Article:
Covid-19 – capitalism on trial

18 Mar

… wealth is increasingly concentrated among a privileged few while millions are barely subsisting. Women are dying for lack of decent maternity care and children are denied an education that could be their route out of poverty.

It doesn’t have to be this way – there is enough wealth in the world to give all a fair chance in life. Governments should ensure taxes on wealth, and businesses paying their fair share, fund free, good-quality public services to transform people’s lives.

Matthew Spencer, Director of Campaigns & Policy, Oxfam

With all due respect, Matthew Spencer is a well paid idiot. Sorry, but as the Bard of Minnesota put it: let us not speak falsely now, the hour is getting late. Mr Spencer may know a great deal about poverty but his words here tell me he knows nothing of capitalism and, like a child for whom mince pie crumbs in the hearth on Xmas Morning prove the existence of Santa, takes Western democracy at face value.

What caused covid-19’s emergence may become clear in the fullness of time. I neither rule out nor in that its origins lie in biological warfare. Certainly, my suspicions were kindled when the two countries hardest hit were China and Iran, long demonised by our opinion manufacturers in the name of reasons that have nothing to do with the real ones.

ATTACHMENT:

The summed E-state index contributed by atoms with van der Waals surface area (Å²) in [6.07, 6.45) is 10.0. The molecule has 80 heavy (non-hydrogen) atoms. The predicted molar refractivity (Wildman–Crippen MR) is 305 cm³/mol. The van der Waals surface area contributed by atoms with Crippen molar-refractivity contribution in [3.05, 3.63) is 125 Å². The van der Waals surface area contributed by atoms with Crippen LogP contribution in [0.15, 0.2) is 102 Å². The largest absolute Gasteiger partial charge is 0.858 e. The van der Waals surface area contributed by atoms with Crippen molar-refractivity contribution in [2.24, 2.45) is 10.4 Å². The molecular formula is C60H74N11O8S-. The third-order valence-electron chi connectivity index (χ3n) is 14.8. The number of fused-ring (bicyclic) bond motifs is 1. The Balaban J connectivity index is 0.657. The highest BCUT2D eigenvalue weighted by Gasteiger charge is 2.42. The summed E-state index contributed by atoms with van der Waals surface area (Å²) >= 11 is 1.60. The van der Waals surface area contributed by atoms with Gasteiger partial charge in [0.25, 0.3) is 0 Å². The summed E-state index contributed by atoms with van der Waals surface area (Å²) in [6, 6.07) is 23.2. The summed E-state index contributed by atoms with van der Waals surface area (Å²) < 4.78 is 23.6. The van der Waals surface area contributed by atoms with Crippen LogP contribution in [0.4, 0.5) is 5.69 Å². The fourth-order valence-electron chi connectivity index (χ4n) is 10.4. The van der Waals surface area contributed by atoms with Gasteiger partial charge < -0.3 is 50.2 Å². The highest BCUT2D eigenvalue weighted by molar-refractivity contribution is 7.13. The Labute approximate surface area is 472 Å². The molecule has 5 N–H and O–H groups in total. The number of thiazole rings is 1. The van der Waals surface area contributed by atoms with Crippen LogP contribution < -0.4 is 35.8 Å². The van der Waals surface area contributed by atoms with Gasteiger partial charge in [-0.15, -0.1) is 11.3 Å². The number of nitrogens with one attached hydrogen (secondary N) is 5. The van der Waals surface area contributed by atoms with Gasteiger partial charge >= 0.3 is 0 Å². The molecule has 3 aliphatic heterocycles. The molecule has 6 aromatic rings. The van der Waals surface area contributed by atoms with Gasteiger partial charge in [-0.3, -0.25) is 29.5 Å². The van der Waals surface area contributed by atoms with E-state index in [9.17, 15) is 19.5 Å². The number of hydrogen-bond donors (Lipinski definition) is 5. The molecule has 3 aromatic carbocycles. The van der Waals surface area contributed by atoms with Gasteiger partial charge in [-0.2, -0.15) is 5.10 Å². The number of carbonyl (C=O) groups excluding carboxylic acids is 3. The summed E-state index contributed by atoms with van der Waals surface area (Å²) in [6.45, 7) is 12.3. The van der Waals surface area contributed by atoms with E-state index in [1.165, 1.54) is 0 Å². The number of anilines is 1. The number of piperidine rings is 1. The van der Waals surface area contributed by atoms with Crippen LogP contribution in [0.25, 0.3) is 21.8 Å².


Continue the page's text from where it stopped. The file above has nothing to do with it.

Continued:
Right now I’m not in the business of second guessing, and anyway the question of the virus’s orgins is secondary to that of its impact. On which, being neither clinician nor epidemiologist, I’m reliant on the expertise of others, triangulated as best I can through multiple sources. On my reading list today is the 23 page report from the Imperial College Covid-19 Response Team, published on March 16 and entitled Impact of non-pharmaceutical interventions (NPIs) to reduce COVID-19 mortality and healthcare demand.

Lucky me.

Meanwhile, my thoughts so far on our state of preparedness for a coronavirus less virulent than others but, because faster spreading, posing a greater threat. Yesterday a friend wrote to me with the view that the whole thing has been cooked up and overblown as a trojan horse for introducing draconian steps whose effect will further erode hard won liberties, and further tilt the balance of class forces in the favour of those who rule us.

I wouldn’t argue with the likelihood – OK, inevitability – that our rulers will want to go down this road. I see a parallel in the 2008 crash, which I don’t believe the billionaires wanted. They sure did turn it to their advantage though, and will try to do the same with covid-19. But if this is a trojan horse to that end, it gets a grade-F fail . As I said to my friend in reply:

Covid-19 has exposed dramatically the moral and practical bankruptcy of capitalism as nothing in my lifetime has done. At every level – big pharma, inadequate health and social services care, the west’s booming precariat, the demonstrably superior response of nations hitherto demonised (China, Russia, Cuba) – it seems to me that Covid-19 as hoax, trojan horse for further ruling class devilry, fails the cui bono test.

For now I’m sticking with that assessment. The consequences of being wrong strike me as less dangerous than those of wrongly assuming the whole thing a machiavellian slice of fear porn.

On that note, in particular my view of covid-19 as having “exposed dramatically the moral and practical bankruptcy of capitalism”, let’s take stock of a few basics. Starting with this from an Oxfam assessment on the eve of the 2019 World Economic Forum in Davos: